CBS is serious about tackling broadcast TV's summer problem, and to prove it, the network is hauling out two big names: Steven Spielberg and Stephen King.
The Steves are behind the upcoming 13-episode CBS summer series Under the Dome, based on King's best-selling thriller about a New England town that becomes sealed off from the rest of the world.
"What a difference a year makes," NBC Entertainment Chairman Robert Greenblatt said during his opening remarks at the Television Critics Association winter previews Sunday.
Of course, he was referring to NBC's huge comeback this fall. On the strength of Sunday Night Football, a fall cycle of The Voice and new drama hit Revolution, NBC ended the fall as the No. 1 broadcast network. In fact, Greenblatt said the network was up 24 percent in the adults-18-to-49 demographic and 19 percent in total viewers; NBC was also the only network to improve in both measures this fall.
Soon after news broke of the horrific December 14 elementary-school shootings in Newtown, Conn., the broadcast and cable networks scoured their schedules for anything that might be deemed offensive or inappropriate in light of the massacre.
"Caution carries the day," says one network executive. "You look up and down the schedule for shows and promos that might be uncomfortably close to the subject matter. Then you ask yourself, 'Are we being sensitive in a correct way or are we being overly careful?'"
TV's killer cauldron is getting crowded. Now that viewers have been thrilled by the likes of
The Walking Dead's Governor, Dexter's titular killer and American Horror Story's Bloody Face, the broadcast networks are looking to maim cable's momentum by airing their own dark, twisted tales this midseason.
On Fox's The Following, James Purefoy plays Edgar Allan Poe scholar Joe Carroll, a serial killer who...
Scully is back!
Ten years after the end of The X-Files, star Gillian Anderson is returning to U.S. broadcast TV on the upcoming NBC thriller Hannibal, Entertainment Weekly reports.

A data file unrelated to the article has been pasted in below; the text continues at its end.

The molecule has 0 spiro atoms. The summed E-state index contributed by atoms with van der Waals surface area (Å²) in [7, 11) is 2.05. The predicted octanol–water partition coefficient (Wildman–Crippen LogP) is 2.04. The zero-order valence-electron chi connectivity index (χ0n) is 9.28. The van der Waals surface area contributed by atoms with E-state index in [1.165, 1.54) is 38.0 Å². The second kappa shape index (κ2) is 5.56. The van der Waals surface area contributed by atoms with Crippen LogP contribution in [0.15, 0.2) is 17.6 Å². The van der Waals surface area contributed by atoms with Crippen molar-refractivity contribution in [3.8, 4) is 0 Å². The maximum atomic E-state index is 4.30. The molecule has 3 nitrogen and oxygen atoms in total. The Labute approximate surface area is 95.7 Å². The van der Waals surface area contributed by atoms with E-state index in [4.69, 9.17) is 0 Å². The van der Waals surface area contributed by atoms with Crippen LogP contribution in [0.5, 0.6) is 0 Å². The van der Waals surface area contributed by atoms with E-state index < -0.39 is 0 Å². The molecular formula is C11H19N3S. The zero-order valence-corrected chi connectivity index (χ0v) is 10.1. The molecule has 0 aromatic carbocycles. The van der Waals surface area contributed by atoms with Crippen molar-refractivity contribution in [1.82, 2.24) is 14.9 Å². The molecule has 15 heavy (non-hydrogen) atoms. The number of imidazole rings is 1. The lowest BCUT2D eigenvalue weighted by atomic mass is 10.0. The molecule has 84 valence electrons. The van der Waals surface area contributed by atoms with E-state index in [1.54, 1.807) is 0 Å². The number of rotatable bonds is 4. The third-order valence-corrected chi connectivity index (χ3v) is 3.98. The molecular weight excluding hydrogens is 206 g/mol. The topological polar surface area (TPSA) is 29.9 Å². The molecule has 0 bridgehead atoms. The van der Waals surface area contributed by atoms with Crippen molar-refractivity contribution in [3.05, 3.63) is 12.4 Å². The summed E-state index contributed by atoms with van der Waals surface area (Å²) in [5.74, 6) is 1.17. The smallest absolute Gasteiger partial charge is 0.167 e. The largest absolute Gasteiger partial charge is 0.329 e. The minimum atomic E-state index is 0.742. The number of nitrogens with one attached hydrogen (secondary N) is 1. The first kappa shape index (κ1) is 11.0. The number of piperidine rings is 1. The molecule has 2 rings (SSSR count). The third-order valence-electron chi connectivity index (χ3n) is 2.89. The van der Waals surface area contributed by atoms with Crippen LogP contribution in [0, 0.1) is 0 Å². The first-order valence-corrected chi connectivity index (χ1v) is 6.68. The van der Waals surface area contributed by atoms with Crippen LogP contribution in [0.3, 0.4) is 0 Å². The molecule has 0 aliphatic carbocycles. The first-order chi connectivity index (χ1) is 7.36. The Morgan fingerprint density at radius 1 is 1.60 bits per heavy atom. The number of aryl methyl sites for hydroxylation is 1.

Anderson, 44, will play...
Suits star Gina Torres has been added to the cast of NBC's upcoming Hannibal Lecter series Hannibal, TVLine reports.
She'll play the wife of Laurence Fishburne's FBI agent Jack Crawford. The role won't be too much of a stretch for her — the two are also married in real life.
Bryan Fuller isn't giving up on Mockingbird Lane. Now that NBC plans to air the pilot as a special later this month, it appeared that the network had thrown in the towel on its Munsters redux. But Fuller—who's in Canada overseeing NBC's upcoming take on Hannibal—tells TV Guide Magazine that he remains bullish on Mockingbird, and thinks Halloween is a perfect time to get viewers on board.
"Such a different show merits a different way of getting it out to the audience," he says. "There's been tremendous support to get it out there and get people to see it, and have them make up their own minds," he says.
Fuller's modern take on The Munsters—starring Jerry O'Connell and Portia de Rossi as Herman and Lily Munster, and Eddie Izzard as Grandpa—wasn't ordered to series but instead will air as a one-hour special on Oct. 26 at 8/7c. That could be the end of the long-percolating project, which had been in the works for years...
Nina Tassler, Kevin Reilly
The next few weeks will be rough for the networks, as they parse what works — and what doesn't — among this year's crop of new shows. We asked the five broadcast network heads, plus a few key cable bosses, to give us their thoughts on what will big on the small screen.
Lara Jean Chorostecki
Another name has been added to the cast of NBC's upcoming Silence of the Lambs drama, Hannibal — but there's a twist.
The show has tapped Camelot actress Lara Jean Chorostecki to play tabloid reporter Freddie Lounds, a traditionally male role, played in previous film versions by Philip Seymour Hoffman (Red Dragon) and Stephen Lang (Manhunter) — as "Freddy Lounds," TVLine reports.
Hannibal has cast Wonderfalls' Caroline Dhavernas as its female lead, TVLine reports.
Showrunner Bryan Fuller, who created both shows, tweeted the news along with a picture of Dhavernas and her Wonderfalls lion figurine.
In the adaptation, Dhavernas will play Dr. Alana "Al" Bloom, a psychology professor and protégé of Hannibal Lecter (Mads Mikkelsen).